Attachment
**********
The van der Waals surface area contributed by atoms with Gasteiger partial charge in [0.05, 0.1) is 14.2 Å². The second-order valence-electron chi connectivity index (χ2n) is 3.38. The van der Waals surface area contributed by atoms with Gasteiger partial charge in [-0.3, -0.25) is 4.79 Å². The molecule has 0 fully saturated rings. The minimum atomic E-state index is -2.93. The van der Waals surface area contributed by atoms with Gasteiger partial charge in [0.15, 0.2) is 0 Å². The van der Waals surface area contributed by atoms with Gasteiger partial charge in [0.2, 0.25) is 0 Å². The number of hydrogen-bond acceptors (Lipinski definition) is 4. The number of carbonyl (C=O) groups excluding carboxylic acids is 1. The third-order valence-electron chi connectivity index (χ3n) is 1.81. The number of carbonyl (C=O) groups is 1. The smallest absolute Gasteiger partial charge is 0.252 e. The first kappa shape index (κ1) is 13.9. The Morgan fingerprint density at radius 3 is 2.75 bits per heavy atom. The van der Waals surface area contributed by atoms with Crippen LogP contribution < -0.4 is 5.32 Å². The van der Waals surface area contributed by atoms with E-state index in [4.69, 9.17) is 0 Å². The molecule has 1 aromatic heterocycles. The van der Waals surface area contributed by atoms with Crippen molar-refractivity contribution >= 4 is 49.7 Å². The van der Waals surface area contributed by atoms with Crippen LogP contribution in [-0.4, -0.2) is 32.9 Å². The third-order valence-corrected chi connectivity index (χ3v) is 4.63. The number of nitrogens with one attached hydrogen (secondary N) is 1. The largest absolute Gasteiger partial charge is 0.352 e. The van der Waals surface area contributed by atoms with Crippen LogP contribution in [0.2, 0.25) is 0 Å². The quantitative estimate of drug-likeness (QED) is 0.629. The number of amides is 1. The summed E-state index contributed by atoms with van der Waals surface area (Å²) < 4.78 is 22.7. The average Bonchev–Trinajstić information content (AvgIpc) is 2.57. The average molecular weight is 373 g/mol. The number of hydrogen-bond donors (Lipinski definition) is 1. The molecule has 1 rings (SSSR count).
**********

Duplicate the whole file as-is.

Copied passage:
The van der Waals surface area contributed by atoms with Gasteiger partial charge in [0.05, 0.1) is 14.2 Å². The second-order valence-electron chi connectivity index (χ2n) is 3.38. The van der Waals surface area contributed by atoms with Gasteiger partial charge in [-0.3, -0.25) is 4.79 Å². The molecule has 0 fully saturated rings. The minimum atomic E-state index is -2.93. The van der Waals surface area contributed by atoms with Gasteiger partial charge in [0.15, 0.2) is 0 Å². The van der Waals surface area contributed by atoms with Gasteiger partial charge in [0.2, 0.25) is 0 Å². The number of hydrogen-bond acceptors (Lipinski definition) is 4. The number of carbonyl (C=O) groups excluding carboxylic acids is 1. The third-order valence-electron chi connectivity index (χ3n) is 1.81. The number of carbonyl (C=O) groups is 1. The smallest absolute Gasteiger partial charge is 0.252 e. The first kappa shape index (κ1) is 13.9. The Morgan fingerprint density at radius 3 is 2.75 bits per heavy atom. The van der Waals surface area contributed by atoms with Crippen LogP contribution < -0.4 is 5.32 Å². The van der Waals surface area contributed by atoms with E-state index in [4.69, 9.17) is 0 Å². The molecule has 1 aromatic heterocycles. The van der Waals surface area contributed by atoms with Crippen molar-refractivity contribution >= 4 is 49.7 Å². The van der Waals surface area contributed by atoms with Crippen LogP contribution in [-0.4, -0.2) is 32.9 Å². The third-order valence-corrected chi connectivity index (χ3v) is 4.63. The number of nitrogens with one attached hydrogen (secondary N) is 1. The largest absolute Gasteiger partial charge is 0.352 e. The van der Waals surface area contributed by atoms with Crippen LogP contribution in [0.2, 0.25) is 0 Å². The quantitative estimate of drug-likeness (QED) is 0.629. The number of amides is 1. The summed E-state index contributed by atoms with van der Waals surface area (Å²) < 4.78 is 22.7. The average Bonchev–Trinajstić information content (AvgIpc) is 2.57. The average molecular weight is 373 g/mol. The number of hydrogen-bond donors (Lipinski definition) is 1. The molecule has 1 rings (SSSR count).